These three companies just didn't live up to Mr. Market's expectations last week. Whether there was a target set by the company's own management, by Wall Street analysts, or by the market at large, that miss can have serious consequences for the share price. And then it's up to us to decide whether it's a death knell or a buy-in opportunity.

Sometimes an earnings stumble is a signal to sell, but digging in the dirt is also a good way to find turnaround candidates while they're getting beaten down. Today, neither a good yardstick nor a comfy couch could prop up the son of Sam (Walton, that is). Confused? Let's fix that.

The measure of a company
Our first miscreant this week is measurement specialist Agilent (NYSE:A). Revenue of $1.37 billion fell short of the $1.39 billion Wall Street consensus, and the $0.45 per share in earnings missed the analysts' target of $0.48, too. In both cases, the results failed to hit the management guidance ranges by the slimmest of reportable margins.

Of course, CEO Bill Sullivan decided to put a positive spin on the misses, noting that revenue was indeed "just shy" of the goals but presenting a revised, pro forma earnings figure that did skid into the guidance range. Overall, he said that Agilent "met its aggressive performance targets despite very divergent market trends during the third quarter."

The rest of the report continued in the same breezy, optimistic fashion, and was fit for playing this nice little game I know. Very nice, Bill.

Look, I still believe in Agilent's long-term prospects, and the earnings miss itself is hardly cause for concern. But the way management bends over backwards to put a nice patina on a disappointing report makes me wonder if there's something else we don't know here. I laid out this argument in greater detail when DivX (NASDAQ:DIVX) tried the spin move a few months ago, and it's worth re-reading.

The bottom line is that I'd rather see an honestly presented bad quarter than a smoke-and-mirrors success. You can do better, Agilent -- and your shareholders are worth better than this.

Lazy, boy
Let's move on to underperformer No. 2: furniture retailer La-Z-Boy (NYSE:LZB). The recliner pioneer was supposed to deliver a $0.02 profit per share, but reported a $0.13 net loss per share instead, on weak revenue to boot.

Restructuring charges and store closings accounted for $0.04 per share of that earnings miss, and the rest was just an old-fashioned period of bad sales and high fixed costs. Seasonality was a factor, but hardly enough to explain the entire problem.

I think La-Z-Boy, an Income Investor recommendation, is feeling the pain from misjudgments from a couple of quarters back. This is not a quick-turnaround business, and it takes time to plan new models, build up appropriate inventory levels, and ship the goods out to hundreds of storefronts across the nation. So management set the bar too high a while back, ended up saddled with unsold and unsellable couches by the boatload when consumer spending habits cooled down more than expected, and is now chewing through its own foot to get rid of that ball and chain.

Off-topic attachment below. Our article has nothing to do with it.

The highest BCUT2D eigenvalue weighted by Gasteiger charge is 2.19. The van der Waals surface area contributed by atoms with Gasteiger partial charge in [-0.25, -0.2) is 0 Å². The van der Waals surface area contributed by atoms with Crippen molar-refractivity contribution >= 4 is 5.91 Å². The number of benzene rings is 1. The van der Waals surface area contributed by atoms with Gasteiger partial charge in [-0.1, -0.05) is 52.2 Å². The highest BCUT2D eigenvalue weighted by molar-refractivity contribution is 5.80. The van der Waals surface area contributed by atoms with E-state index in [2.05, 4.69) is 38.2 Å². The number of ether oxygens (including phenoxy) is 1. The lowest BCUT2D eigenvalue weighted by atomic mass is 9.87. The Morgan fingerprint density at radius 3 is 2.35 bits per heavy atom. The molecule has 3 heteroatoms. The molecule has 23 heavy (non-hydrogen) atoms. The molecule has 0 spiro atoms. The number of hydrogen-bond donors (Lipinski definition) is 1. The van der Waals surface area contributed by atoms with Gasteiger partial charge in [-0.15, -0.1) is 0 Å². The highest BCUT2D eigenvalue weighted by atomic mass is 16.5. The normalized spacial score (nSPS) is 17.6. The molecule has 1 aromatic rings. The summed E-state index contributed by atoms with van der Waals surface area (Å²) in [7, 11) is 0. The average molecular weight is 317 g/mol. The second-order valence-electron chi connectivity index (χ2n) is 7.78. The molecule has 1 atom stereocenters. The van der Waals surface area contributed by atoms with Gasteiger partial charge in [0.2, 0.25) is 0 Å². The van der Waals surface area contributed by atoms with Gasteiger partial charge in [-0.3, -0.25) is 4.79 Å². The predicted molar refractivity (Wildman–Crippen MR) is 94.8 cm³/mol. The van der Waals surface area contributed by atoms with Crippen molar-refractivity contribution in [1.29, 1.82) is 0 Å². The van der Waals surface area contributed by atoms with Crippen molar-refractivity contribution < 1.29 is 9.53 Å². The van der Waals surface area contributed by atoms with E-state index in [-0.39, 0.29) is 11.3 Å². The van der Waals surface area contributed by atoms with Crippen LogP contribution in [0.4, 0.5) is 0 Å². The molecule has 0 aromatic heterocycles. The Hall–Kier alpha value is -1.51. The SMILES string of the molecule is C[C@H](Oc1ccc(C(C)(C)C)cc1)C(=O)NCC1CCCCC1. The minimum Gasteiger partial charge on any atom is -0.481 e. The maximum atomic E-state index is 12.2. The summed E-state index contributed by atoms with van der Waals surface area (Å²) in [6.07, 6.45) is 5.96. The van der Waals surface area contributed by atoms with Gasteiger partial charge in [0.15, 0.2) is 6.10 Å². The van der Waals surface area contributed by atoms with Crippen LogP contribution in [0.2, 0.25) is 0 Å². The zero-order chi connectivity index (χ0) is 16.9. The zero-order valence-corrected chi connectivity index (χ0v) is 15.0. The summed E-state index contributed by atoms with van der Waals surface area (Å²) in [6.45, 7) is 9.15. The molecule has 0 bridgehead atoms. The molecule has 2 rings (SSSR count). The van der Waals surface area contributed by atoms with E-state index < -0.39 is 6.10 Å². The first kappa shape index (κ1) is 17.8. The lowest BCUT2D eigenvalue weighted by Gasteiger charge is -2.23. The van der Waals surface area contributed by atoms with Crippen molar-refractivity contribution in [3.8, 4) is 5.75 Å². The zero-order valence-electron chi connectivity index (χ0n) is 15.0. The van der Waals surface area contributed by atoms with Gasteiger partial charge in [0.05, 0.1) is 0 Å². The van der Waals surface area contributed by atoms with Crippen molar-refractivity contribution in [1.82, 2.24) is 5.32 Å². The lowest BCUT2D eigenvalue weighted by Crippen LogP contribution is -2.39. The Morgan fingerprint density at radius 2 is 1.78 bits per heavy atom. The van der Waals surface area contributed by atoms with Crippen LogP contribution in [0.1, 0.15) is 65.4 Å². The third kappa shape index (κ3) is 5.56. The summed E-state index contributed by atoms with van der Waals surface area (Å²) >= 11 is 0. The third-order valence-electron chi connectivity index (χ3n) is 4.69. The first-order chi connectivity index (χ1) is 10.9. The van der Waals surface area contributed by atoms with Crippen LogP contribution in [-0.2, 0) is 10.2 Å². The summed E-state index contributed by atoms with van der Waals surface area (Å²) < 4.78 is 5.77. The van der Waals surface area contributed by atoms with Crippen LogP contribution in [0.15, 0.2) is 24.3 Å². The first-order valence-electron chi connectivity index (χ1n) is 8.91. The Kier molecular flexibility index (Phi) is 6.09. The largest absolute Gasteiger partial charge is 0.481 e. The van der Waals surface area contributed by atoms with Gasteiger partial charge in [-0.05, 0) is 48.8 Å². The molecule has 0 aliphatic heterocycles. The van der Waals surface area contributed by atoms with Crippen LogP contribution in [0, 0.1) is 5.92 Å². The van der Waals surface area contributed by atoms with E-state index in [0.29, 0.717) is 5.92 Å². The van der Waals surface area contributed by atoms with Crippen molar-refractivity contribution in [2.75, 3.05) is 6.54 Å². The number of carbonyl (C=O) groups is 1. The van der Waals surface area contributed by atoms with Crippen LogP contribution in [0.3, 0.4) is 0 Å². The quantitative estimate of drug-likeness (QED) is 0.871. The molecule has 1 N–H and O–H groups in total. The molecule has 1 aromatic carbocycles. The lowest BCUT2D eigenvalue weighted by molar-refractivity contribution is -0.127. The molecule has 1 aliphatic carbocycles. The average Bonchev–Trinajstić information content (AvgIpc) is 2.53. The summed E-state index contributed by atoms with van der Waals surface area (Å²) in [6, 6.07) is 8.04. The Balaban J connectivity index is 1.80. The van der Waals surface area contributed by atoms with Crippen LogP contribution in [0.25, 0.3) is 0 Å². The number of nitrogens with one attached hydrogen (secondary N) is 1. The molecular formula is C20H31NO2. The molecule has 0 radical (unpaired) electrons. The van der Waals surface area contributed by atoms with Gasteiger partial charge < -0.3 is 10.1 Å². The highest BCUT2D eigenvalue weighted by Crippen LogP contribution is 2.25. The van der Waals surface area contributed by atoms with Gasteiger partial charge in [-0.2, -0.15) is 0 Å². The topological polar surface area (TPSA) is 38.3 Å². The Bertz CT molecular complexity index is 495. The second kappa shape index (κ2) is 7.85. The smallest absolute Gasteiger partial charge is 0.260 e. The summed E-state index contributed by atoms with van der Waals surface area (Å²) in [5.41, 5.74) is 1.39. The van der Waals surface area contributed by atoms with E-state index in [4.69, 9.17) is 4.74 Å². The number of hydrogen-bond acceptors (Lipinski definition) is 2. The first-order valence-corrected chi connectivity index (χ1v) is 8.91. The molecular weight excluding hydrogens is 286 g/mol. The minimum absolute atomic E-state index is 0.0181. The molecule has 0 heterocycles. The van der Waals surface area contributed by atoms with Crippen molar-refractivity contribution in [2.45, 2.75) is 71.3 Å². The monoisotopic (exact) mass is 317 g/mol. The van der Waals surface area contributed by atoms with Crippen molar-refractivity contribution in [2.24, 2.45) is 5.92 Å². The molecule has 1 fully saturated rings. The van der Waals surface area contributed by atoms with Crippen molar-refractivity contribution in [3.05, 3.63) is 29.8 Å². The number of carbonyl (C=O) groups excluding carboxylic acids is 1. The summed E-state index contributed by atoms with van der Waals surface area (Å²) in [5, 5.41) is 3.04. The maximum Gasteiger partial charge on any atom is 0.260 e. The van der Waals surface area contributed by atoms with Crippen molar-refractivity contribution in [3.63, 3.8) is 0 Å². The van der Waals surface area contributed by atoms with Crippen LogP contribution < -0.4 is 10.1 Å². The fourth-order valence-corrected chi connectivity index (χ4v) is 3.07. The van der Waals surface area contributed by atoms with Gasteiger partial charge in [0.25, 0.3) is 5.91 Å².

Although this is an industrywide problem, La-Z-Boy is doing worse than average in a depressed sector. Haverty Furniture (NYSE:HVT) thinks the worst is over, and Ethan Allen (NYSE:ETH) squeezed out improving comps already.

La-Z-Boy's share price has dropped 28% over the past 52 weeks, and 60% since May 2002, adjusted for dividends. And it's not an unfair punishment, either -- valuation ratios have remained rather stable, and it's the operating results that have deteriorated. There has to be a light somewhere at the end of the tunnel -- La-Z-Boy had better hope it's not an oncoming bullet train.

The bigger they are ...
Last but certainly not least, we have broad-line retail king Wal-Mart (NYSE:WMT), which showed $0.72 in earnings from continuing operations per share on $92 billion in revenue. The sales performance was a couple of billion dollars above plan (how often do you get to say that in a casual Southern drawl?), but the net result was a disappointment to Wall Street, investors, and management alike.

Any time you see that combination -- high sales, low earnings -- it looks like a discount campaign gone too far. Retailers always have to weigh margins against raw revenue, and it's a tricky balancing act at best. Luring customers into stores with promises of sweet, sweet sales can backfire, hurting the bottom line.

Closest rival Target (NYSE:TGT) reports earnings tomorrow morning, and then we'll have a sense of whether Wal-Mart just overplayed its low-cost plans or if American consumer habits have turned far into deep-discount land. My hunch is the former, but either way, the Bentonville Brobdingnagian could and should do better. The world's biggest retailer should have a well-developed sense for how far the pedal should be pressed into the metal, so to speak.

'Til next time
Some of these underperformers are victims of larger circumstances, while others might have only themselves to blame. It's up to you to decide which down-on-their-luck companies should be able to pull themselves up by the bootstraps, and which really are stuck in the mud.

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Fool contributor Anders Bylund holds no position in the companies discussed this week, but he does own a beautiful double-recliner La-Z-Boy couch, from which he sometimes plies his Foolish trade. The Fool has a disclosure policy, and you can see Anders' holdings for yourself.